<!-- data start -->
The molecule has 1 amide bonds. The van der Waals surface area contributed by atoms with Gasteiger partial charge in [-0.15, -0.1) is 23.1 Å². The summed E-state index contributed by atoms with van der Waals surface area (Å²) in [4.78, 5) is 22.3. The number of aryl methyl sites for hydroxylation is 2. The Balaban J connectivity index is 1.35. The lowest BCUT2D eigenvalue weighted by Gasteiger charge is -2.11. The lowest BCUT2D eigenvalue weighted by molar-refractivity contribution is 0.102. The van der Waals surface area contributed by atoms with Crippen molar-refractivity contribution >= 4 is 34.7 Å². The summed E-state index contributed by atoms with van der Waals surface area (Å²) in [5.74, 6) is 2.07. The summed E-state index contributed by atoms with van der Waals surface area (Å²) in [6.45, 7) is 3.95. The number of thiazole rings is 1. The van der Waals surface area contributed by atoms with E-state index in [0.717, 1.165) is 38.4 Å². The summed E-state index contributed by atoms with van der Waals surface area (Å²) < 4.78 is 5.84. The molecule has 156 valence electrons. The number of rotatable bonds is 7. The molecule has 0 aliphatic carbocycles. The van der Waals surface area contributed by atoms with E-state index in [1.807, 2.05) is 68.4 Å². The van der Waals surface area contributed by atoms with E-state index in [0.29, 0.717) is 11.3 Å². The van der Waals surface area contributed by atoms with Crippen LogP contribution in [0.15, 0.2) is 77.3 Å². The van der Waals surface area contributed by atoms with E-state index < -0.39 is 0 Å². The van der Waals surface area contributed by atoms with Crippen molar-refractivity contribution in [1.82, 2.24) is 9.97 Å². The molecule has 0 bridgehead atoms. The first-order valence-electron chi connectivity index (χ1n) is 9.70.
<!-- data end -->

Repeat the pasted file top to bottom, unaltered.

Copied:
The molecule has 1 amide bonds. The van der Waals surface area contributed by atoms with Gasteiger partial charge in [-0.15, -0.1) is 23.1 Å². The summed E-state index contributed by atoms with van der Waals surface area (Å²) in [4.78, 5) is 22.3. The number of aryl methyl sites for hydroxylation is 2. The Balaban J connectivity index is 1.35. The lowest BCUT2D eigenvalue weighted by Gasteiger charge is -2.11. The lowest BCUT2D eigenvalue weighted by molar-refractivity contribution is 0.102. The van der Waals surface area contributed by atoms with Crippen molar-refractivity contribution >= 4 is 34.7 Å². The summed E-state index contributed by atoms with van der Waals surface area (Å²) in [5.74, 6) is 2.07. The summed E-state index contributed by atoms with van der Waals surface area (Å²) in [6.45, 7) is 3.95. The number of thiazole rings is 1. The van der Waals surface area contributed by atoms with E-state index in [0.717, 1.165) is 38.4 Å². The summed E-state index contributed by atoms with van der Waals surface area (Å²) < 4.78 is 5.84. The molecule has 156 valence electrons. The number of rotatable bonds is 7. The molecule has 0 aliphatic carbocycles. The van der Waals surface area contributed by atoms with E-state index in [1.807, 2.05) is 68.4 Å². The van der Waals surface area contributed by atoms with E-state index in [0.29, 0.717) is 11.3 Å². The van der Waals surface area contributed by atoms with Crippen LogP contribution in [0.15, 0.2) is 77.3 Å². The van der Waals surface area contributed by atoms with E-state index < -0.39 is 0 Å². The van der Waals surface area contributed by atoms with Crippen molar-refractivity contribution in [1.82, 2.24) is 9.97 Å². The molecule has 0 bridgehead atoms. The first-order valence-electron chi connectivity index (χ1n) is 9.70.